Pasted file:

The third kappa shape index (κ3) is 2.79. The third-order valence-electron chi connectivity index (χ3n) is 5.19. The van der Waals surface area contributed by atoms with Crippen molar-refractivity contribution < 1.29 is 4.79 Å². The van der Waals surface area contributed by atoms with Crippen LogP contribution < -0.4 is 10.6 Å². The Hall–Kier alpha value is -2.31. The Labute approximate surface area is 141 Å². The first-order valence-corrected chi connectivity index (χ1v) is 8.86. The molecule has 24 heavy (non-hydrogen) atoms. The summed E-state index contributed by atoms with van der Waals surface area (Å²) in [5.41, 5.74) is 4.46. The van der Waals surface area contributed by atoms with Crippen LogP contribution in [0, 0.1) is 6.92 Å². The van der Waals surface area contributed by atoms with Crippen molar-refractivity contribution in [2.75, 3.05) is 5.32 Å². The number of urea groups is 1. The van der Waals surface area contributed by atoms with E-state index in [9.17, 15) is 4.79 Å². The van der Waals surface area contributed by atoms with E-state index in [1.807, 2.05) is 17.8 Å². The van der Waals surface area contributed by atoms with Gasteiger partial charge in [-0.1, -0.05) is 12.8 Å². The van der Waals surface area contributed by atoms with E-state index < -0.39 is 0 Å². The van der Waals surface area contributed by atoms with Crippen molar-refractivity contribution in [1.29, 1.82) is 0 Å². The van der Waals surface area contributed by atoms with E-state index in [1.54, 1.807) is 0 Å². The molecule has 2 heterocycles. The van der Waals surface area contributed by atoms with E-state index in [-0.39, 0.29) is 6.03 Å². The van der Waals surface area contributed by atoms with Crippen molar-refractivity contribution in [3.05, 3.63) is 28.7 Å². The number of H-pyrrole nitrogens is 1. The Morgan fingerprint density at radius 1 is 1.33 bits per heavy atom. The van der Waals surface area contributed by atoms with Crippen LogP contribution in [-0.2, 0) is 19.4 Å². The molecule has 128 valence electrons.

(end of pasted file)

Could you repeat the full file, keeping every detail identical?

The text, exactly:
The third kappa shape index (κ3) is 2.79. The third-order valence-electron chi connectivity index (χ3n) is 5.19. The van der Waals surface area contributed by atoms with Crippen molar-refractivity contribution < 1.29 is 4.79 Å². The van der Waals surface area contributed by atoms with Crippen LogP contribution < -0.4 is 10.6 Å². The Hall–Kier alpha value is -2.31. The Labute approximate surface area is 141 Å². The first-order valence-corrected chi connectivity index (χ1v) is 8.86. The molecule has 24 heavy (non-hydrogen) atoms. The summed E-state index contributed by atoms with van der Waals surface area (Å²) in [5.41, 5.74) is 4.46. The van der Waals surface area contributed by atoms with Crippen LogP contribution in [0, 0.1) is 6.92 Å². The van der Waals surface area contributed by atoms with Crippen molar-refractivity contribution in [2.75, 3.05) is 5.32 Å². The number of urea groups is 1. The van der Waals surface area contributed by atoms with E-state index in [9.17, 15) is 4.79 Å². The van der Waals surface area contributed by atoms with E-state index in [1.807, 2.05) is 17.8 Å². The van der Waals surface area contributed by atoms with Gasteiger partial charge in [-0.1, -0.05) is 12.8 Å². The van der Waals surface area contributed by atoms with E-state index < -0.39 is 0 Å². The van der Waals surface area contributed by atoms with Crippen molar-refractivity contribution in [1.29, 1.82) is 0 Å². The van der Waals surface area contributed by atoms with E-state index in [1.54, 1.807) is 0 Å². The molecule has 2 heterocycles. The van der Waals surface area contributed by atoms with E-state index in [-0.39, 0.29) is 6.03 Å². The van der Waals surface area contributed by atoms with Crippen molar-refractivity contribution in [3.05, 3.63) is 28.7 Å². The number of H-pyrrole nitrogens is 1. The Morgan fingerprint density at radius 1 is 1.33 bits per heavy atom. The van der Waals surface area contributed by atoms with Crippen LogP contribution in [-0.2, 0) is 19.4 Å². The molecule has 128 valence electrons.